"My son was 19 and he had a future," she said, breaking into tears. "That was my firstborn son. ... We need the truth. We need to know [what happened]."

The demonstration, protesting police shootings of unarmed black men, drew students from Arizona State University and activists from other parts of the Valley.
The demonstration, protesting police shootings of unarmed black men, drew students from Arizona State University and activists from other parts of the Valley.
Stephen Lemons

The Tempe Police Department says Hollins had just robbed a Walgreens when Ouimette approached him in a marked police car. Hollins ran; Ouimette gave chase on foot. Police claim Ouimette thought Hollins had turned to point a gun at him, when he shot once, hitting Hollins in the back. Hollins then barricaded himself in a nearby maintenance shed, where emergency personnel who responded to the scene ultimately pronounced him dead. He was unarmed.

Footage from a Walgreens security camera released by the Tempe PD shows what police say is Hollins holding up the pharmacy, his hand in a black bag as if he were wielding a gun. But no gun has been recovered.

After Coleman spoke, Hollins's grandmother Priscilla Coleman tried to speak but broke down in tears.

Maupin demanded that the Tempe PD fire Ouimette, who is currently on paid leave pending the investigation's outcome (standard practice in such cases), and he called on Tempe's recently hired police chief Sylvia Moir to resign.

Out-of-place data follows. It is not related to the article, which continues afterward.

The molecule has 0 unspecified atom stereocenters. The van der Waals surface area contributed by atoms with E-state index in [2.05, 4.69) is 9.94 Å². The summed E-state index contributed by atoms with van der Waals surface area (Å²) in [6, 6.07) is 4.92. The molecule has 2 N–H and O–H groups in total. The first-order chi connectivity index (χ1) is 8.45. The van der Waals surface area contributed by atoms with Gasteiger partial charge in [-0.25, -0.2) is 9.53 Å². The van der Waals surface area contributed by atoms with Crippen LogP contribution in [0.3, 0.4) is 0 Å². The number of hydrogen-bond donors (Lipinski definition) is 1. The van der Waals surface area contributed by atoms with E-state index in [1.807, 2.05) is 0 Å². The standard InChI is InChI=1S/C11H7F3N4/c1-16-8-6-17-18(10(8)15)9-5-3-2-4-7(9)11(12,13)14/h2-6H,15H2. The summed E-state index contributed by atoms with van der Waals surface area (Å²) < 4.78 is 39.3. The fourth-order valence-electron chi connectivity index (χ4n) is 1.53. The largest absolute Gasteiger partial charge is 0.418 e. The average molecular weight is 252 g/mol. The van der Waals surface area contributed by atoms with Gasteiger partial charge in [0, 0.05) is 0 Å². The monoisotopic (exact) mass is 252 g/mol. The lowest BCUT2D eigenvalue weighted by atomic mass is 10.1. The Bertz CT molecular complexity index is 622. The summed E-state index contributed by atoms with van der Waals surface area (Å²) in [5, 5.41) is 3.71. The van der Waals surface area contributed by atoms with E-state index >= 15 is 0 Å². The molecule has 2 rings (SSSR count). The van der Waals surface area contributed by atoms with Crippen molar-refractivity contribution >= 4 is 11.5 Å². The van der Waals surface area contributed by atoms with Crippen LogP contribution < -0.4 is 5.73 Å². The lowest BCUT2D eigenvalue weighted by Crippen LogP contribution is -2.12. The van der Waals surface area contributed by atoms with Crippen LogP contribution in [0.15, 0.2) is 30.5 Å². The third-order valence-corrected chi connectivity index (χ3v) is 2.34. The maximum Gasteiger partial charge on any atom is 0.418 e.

Tempe police officers dragging Maupin to a police van.
Tempe police officers dragging Maupin to a police van.
Stephen Lemons

"There is a conspiracy in Tempe," Maupin said. "A conspiracy and a cover-up. They are covering up the death of Dalvin Hollins."

Maupin then led the march, with protesters chanting slogans such as "Hands in my pockets, don't shoot!" and "Protect and serve? That's a lie. Police don't care if black kids die."

Halfway through the march, Hollins's grandmother appeared to faint and was lifted up and carried along by other marchers. Then, Maupin was arrested. His father, Jarrett Maupin Sr., took over the bullhorn, leading the marchers to the demonstration's conclusion.

Before the crowd dispersed, Maupin Sr. accused the police of targeting his son because he'd organized the event. When Maupin was arrested, numerous other demonstrators were in the road, but officers left them alone.

Tempe police officers place Maupin in a paddy wagon.
Tempe police officers place Maupin in a paddy wagon.
Stephen Lemons